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First Annual GOP Speakership Hunger Games!
It's your very uncertain Sunday show rundown!
Rep. Jim Jordan didn’t do any better than Majority Leader Steve Scalise in his speakership bid after multiple failed ballots. Hell, if we learned anything from his public and private rejections, it’s that Jordan has the same “charisma” and rapport with his colleagues that Florida Governor Ron DeSantis has with Republican primary voters.
So, the House of Representatives remains paralyzed into inaction by Republicans’ own infighting. Let’s see what solutions Republicans offered on the Sunday shows for ending this chaos.
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First up is the person who’s arguably most responsible for this outside of Rep. Matt Gaetz, Former House Speaker Kevin McCarthy.
NBC’s “Meet The Press” host Kristen Welker set the tone for the interview after revealing that his name still lingers on the speaker’s office signs like the tattoo of a spouse’s name after a messy divorce.
WELKER: […] the House of Representatives has been without a speaker for nearly three weeks now. What do you say to Americans who look at this chaos and believe it’s a sign that Republicans cannot govern?
McCarthy gave what seemed like an honest answer, before shifting to deflect blame from his party and himself.
McCARTHY: Well, that’s embarrassing. And you've got to understand why we are here. Eight Republicans, lead by Gaetz, have created this chaos by joining every single Democrat in voting to shut down one branch of government. […]
McCarthy spewed a bunch of crap to try to hide the fact he blamed Democrats for his party’s self-inflicted pain, but Welker did not let him get away with whitewashing recent history.
WELKER: […] I hear you invoking Democrats. I understand why. The reality, though, is, as you know, Republicans control the House. Does this not come down to Matt Gaetz ultimately moving to oust you? And therefore, do you bear some responsibility for this, Mr. Speaker, for agreeing to give him the deal in the first place to be able to remove you with just one vote?
McCarthy then lied by saying this rule existed under former Speaker Nancy Pelosi (it didn’t) and that he could have invoked it during her term. Even if he could have, Democrats would’ve easily killed the motion. Despite McCarthy’s multiple attempts to shift blame to Democrats, Welker kept pushing back and reminding viewers this was McCarthy and his party’s mess.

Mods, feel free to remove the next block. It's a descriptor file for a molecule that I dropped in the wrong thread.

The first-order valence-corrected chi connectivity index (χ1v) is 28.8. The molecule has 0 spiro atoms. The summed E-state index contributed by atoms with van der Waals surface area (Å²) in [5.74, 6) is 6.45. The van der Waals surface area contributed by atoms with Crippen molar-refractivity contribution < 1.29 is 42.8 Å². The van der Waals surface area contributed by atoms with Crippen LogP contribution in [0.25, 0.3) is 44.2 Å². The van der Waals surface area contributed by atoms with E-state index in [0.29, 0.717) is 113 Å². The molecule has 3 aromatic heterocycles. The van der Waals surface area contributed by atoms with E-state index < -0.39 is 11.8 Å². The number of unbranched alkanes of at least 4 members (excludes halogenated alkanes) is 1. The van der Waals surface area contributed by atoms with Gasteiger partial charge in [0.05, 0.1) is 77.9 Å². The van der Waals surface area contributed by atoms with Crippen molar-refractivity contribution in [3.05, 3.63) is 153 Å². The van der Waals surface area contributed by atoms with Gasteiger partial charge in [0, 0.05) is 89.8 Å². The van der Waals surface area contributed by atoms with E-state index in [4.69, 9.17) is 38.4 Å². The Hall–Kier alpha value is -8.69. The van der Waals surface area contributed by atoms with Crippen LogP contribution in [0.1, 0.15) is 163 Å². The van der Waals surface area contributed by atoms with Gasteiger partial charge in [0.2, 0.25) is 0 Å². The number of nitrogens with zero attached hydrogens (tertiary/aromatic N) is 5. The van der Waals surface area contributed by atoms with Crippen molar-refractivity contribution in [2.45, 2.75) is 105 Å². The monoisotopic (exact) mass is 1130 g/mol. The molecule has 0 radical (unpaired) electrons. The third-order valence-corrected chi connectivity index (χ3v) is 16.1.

When McCarthy threw his support for speaker behind House Majority Whip Tom Emmer of Minnesota, Welker reminded the viewers of McCarthy’s soothsaying track record.
WELKER: […] Why should it be any different now with Tom Emmer? You said the same thing about Jim Jordan last week.
In fact, McCarthy’s political instincts have made for an entertaining section in this montage of House Republican chaos.
They Learned It From You, Dad!!
On CNN’s “State Of The Union,” host Jake Tapper asked former Rep. Liz Cheney to talk about why toxicity has become more acceptable in her party.
But it was Cheney’s shortsighted answer that caught our ear.
TAPPER: It used to be that that kind of what's called stochastic terrorism, the idea of people demonizing their enemies, and not specifically, not specifically calling for violence against their enemies, but demonizing them in such a way, you know, “Who will rid me of this meddlesome priest?” […] and then — and then people come and threaten them, that that was — that that was frowned upon, that was discouraged in politics. Do you trace it back to Donald Trump? Like, when did this become an acceptable part of Republican politics?
CHENEY: I think you certainly would have to trace it back, in its modern version, to Donald Trump. […]
We don’t dispute that he definitely had some effect, but Trump is merely a Frankenstein monster made of the rotting and festering rhetoric that has permeated Republican politics for decades. In Liz Cheney’s case, some of it lies squarely on her and her once cybernetic war criminal father/former Vice President Dick Cheney’s political past.
While some Republicans want to act shocked, this is literally escalation theory.
Trump is the conclusion of what was started long ago by such people as former House Speaker Newt Gingrich in 1990, where he urged his fellow Republicans to refer to Democrats as “traitors,” “shallow” and “sick.” This change in how Republicans dealt with and spoke of an opposing party with differing ideas, along with the rise of conservative talk radio and Fox News, inevitably led us here.
Hence our theory that there were never “Good Republicans.”
Speaking of Gingrich, ole’ Newt appeared on “Fox News Sunday” to give his idea on how to solve this speakership problem.
GINGRICH: […] They should have stayed in. When they get back here, they should stay in, they should go into a conference, not come out, bring food in and stay there, and very simple test, can you get 217 votes? They shouldn't bring anybody out until they have 217.
While we are entertained by the idea, as it will spare us Republicans for a long time, we don’t think it would end well after past reports of heated exchanges and threats to pummel each other. We don’t think it will bring us closer to having a sentient House Speaker with enough support of his own party. We imagine it would go a lot like the Joker’s “tryouts” in The Dark Knight.
Have a week.